"In some ways, I often don't see the child as being ill. Obviously in many ways you have to, because you have to be sensitive to their needs. But you can't get sucked into that, you have to see the bigger picture and their re-integration into school.
"As far as I am concerned, nothing bad is going to happen to an ill child - they are going to get better, they're going to get re-integrated. So an optimistic attitude is important."
Not every story has a happy ending, and some children don't recover. "It's sad and it does happen. But when you know that is the outcome, how I teach them is no different. I would still be trying to get the best out of them in terms of education for however long that is.
"Education is normal and for that child and family you want to keep life as normal as possible. But the outcome for the vast majority of these children is now very, very good - but sadly, it isn't always."
Downstairs in the Lowit Unit, Rosemary's four colleagues teach up to 18 children with mental health problems. Moira Fraser is principal teacher for support for learning at St Machar Academy in Aberdeen, seconded here as acting head of the hospital and home tuition service.
"The Lowit Unit is the psychiatric ward of the children's hospital and it's a day unit. They are only in the unit three days a week. The idea is that they are in their normal environment on Thursday and Friday, which includes going to their normal school," says Moira. "When here, they attend classes in the mornings and the rest of the time they are with their nurses doing therapeutic work and assessment."
Older children go to the young people's department at the nearby adult mental health hospital. There is no education provision there, so some are also taught with the younger pupils. "There is an issue around the legislation, the Additional Support for Learning Act 2004, which puts a duty on the local authority to provide appropriate support for pupils up to school-leaving age," explains Moira.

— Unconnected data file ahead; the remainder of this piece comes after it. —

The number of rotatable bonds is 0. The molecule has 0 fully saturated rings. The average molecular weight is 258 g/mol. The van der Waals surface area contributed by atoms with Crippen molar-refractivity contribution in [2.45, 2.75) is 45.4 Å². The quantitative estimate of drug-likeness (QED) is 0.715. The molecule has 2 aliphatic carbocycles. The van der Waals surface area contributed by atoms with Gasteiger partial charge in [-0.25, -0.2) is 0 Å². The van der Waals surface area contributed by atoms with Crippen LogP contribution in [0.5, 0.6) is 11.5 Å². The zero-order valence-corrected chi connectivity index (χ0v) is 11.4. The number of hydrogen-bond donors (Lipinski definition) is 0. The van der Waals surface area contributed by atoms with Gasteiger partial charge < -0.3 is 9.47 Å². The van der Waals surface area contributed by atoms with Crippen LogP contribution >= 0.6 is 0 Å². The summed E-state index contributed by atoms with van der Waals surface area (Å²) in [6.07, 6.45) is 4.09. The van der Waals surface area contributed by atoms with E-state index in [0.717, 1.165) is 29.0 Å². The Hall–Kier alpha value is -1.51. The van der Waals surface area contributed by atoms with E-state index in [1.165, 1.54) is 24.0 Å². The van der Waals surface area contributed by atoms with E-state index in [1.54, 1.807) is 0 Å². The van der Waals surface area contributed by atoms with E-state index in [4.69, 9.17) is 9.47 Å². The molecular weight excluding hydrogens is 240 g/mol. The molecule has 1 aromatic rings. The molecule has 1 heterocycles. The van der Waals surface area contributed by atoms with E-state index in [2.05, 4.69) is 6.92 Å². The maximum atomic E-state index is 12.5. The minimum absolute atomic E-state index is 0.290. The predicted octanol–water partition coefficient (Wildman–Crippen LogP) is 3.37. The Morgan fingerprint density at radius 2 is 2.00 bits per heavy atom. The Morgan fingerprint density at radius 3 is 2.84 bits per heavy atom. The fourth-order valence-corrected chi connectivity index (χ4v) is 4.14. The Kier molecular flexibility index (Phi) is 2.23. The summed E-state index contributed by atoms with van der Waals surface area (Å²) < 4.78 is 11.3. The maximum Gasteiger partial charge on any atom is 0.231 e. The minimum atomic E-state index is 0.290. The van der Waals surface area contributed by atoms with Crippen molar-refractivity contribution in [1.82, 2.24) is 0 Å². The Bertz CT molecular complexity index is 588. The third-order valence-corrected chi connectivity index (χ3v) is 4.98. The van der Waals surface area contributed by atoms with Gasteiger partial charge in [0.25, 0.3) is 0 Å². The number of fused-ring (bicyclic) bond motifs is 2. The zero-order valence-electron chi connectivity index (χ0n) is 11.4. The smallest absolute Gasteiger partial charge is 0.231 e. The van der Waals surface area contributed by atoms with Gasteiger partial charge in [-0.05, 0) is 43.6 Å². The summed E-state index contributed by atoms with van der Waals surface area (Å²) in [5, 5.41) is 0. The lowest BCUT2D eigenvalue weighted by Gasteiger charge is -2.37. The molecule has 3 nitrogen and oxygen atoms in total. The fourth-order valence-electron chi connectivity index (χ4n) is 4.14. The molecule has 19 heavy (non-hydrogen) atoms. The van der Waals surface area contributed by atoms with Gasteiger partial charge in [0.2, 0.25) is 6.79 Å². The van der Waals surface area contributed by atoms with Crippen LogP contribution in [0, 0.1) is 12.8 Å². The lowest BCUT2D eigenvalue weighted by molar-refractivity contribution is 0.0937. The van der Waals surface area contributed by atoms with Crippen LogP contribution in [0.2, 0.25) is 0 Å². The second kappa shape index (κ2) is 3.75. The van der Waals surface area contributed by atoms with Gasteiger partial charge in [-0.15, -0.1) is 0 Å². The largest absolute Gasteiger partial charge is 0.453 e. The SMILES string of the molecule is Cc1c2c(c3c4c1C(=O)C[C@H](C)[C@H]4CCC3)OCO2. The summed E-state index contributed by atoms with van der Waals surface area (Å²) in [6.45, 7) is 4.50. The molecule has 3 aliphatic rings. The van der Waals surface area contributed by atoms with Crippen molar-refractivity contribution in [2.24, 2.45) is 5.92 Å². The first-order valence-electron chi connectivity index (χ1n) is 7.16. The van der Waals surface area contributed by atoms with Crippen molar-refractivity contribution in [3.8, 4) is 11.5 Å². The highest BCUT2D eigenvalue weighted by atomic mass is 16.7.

"So there is a population out there of people aged 16 to 18, many of whom have mental health issues and sometimes cannot attend school because of it, but they are getting no real support with their education."
Patients in this unit have a wide range of mental health problems and are looked after by a team of children's psychiatric nurses. "It can be depression, for example: often children who don't fit in for one reason or another, who find school difficult and have opted not to go," she explains. "We have a number requiring a diagnosis of autistic spectrum disorder, attention deficit, hyperactivity order; we have children with obsessive compulsive disorders. Sadly, an increasing number are being referred because of depression, and some with eating disorders."
GPs or educational psychologists initially refer youngsters to the children and adolescent mental health service, where they are seen as outpatients with their parents. If they need further assessment and therapy, they may be admitted to the Lowit Unit. One criterion for admission is that children have found it too difficult to go to school - so an objective is to help them re-integrate. Some may have attempted suicide or parents are concerned for their safety.
"We've had children admitted through Accident and Emergency who have been so distressed and uncontrollable at home that parents have taken them there, and they might be immediately transferred over. That could be things like psychotic symptoms, hearing voices, hallucinating," says Moira.
"As a support for learning teacher, I'm fascinated by what makes children tick, their psychology and their development. So to be working with a consultant psychiatrist in such a close way and finding out about the effect different things have on the brain - for example, with the child and the medication that he prescribes - is fascinating."
Children usually come for two or three months with generally positive results. "By and large they are usually success stories - the children who get such intensive help with life skills - because that's what a lot of them are needing," she adds.
Upstairs, Rosemary describes meeting the parent of a former patient she had helped prepare for Standard grades. "She was really worried but her daughter is now at teacher training college in Glasgow," she smiles.
Former pupils do come back: "If they are here for a six-monthly or yearly check-up, they'll come and see you and it's wonderful to see them well. They're keen to tell you: `I'm doing this' or `I'm about to go to college.' That's the up side of the job."